Transportation, however, is as nice as I remember it to be and can easily be described with on par with Vienna so far. Naturally, I don't have the hang of the bus lines yet, so I can't say whether or not they are up to snuff; The subway lines however are easily on par, simple to navigate... and convenient.
I especially like the ticket system with the electronic card (kr20,- if you don't have one yet); Go to any place selling tickets and load up. Your ticket only activates as soon as you actually use it the first time. This made the monthly ticket by far the best deal (and hardly any difference in price, really, for me, compared to what I used to pay in Vienna).
All you do is swipe your card over the card reader at the entrance of the bus or near the steps down to the subway system; Or in case of the Roslagsbanan you simply show it to the conductor who proceeds to read the card with a handheld device. Quick and convenient.
First order of business was visiting the DICE offices near Slussen.
A thoroughly interesting experience, I must add, seeing the offices of DICE from the inside (I didn't take any photos beyond the above for pretty obvious reasons).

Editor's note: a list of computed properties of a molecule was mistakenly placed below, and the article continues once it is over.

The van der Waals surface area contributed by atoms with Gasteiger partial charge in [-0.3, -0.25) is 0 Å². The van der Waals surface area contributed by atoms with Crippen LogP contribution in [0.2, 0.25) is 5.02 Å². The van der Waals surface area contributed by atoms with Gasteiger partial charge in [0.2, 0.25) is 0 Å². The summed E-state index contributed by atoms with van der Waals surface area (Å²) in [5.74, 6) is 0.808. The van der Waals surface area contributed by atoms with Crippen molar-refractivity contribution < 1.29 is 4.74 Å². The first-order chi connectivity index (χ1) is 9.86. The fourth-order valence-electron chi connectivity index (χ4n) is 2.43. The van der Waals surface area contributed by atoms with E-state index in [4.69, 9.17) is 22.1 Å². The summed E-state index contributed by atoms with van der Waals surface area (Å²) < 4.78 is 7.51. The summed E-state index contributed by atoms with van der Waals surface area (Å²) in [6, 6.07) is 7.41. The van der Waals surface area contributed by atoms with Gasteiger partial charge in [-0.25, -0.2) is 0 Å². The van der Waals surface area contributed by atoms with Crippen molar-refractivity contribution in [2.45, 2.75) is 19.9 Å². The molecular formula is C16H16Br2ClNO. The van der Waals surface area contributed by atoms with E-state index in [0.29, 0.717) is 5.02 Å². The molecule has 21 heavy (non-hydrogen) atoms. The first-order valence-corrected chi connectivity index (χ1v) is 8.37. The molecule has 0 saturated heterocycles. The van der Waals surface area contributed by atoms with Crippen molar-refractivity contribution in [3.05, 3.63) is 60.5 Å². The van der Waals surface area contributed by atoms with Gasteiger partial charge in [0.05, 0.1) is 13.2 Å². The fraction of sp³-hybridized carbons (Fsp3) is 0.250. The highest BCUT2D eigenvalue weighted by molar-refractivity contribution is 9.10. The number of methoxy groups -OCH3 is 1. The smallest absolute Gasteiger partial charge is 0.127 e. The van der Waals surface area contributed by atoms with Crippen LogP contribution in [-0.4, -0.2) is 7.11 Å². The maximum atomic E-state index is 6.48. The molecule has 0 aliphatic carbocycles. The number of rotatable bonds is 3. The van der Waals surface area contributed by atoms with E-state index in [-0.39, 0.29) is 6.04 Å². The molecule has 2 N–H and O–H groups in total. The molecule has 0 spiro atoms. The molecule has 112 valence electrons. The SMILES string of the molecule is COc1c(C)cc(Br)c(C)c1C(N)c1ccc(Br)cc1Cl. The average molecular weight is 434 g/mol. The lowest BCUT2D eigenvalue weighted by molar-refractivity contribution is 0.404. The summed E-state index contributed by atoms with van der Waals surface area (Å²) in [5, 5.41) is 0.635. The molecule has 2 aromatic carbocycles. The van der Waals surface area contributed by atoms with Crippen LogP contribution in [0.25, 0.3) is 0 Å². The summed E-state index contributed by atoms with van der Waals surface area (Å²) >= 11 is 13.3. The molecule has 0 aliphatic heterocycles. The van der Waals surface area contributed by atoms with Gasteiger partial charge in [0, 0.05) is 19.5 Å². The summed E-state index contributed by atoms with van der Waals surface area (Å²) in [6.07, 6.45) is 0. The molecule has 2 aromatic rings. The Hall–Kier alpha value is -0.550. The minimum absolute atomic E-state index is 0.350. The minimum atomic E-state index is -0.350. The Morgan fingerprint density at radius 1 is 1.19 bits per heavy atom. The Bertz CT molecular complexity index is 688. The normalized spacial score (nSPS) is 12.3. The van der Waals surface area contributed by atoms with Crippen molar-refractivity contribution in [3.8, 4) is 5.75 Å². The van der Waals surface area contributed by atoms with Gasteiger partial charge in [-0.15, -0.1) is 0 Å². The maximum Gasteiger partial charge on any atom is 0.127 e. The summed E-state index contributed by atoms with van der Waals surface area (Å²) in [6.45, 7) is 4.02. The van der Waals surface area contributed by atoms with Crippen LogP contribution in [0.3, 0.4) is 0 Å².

Commuting right now takes a bit longer than I am used to as there is some major construction going on until September. Until then I'll just have to put up with the commute being about an hour, or by some stroke of luck find an apartment that is somewhat closer to the city proper. However, how can one argue with a view like that when coming home for now?
I did it. After braving the sheer insurmountable odds of security checkpoints and the confusing layout of it, plus the rather awkward route back to the gate (which had me running in circles for a while), I arrived at my plane, with plenty of time to spare.
The flight, overall, was relatively uneventful, if bumpy due to weather. One thing I repeatedly find to be rather funny on inner-european flights, especially with German or Austrian airlines, is the rather thick German accent I get to hear whenever the pilot or crew speaks (or rather tries to speak) English.
Weather in Stockholm upon arrival was a rather murky grey dotted with the occasional rain shower (so, technically, not much of a change over Vienna), with a rather cool 16°C. Not that I noticed this. Three pieces of luggage containing all the lifes' essentials distilled to a bare minimum still weigh a fair bit (boy, this made me glad once more I got out of the mandatory service.) and broke a sweat alright at Arlanda.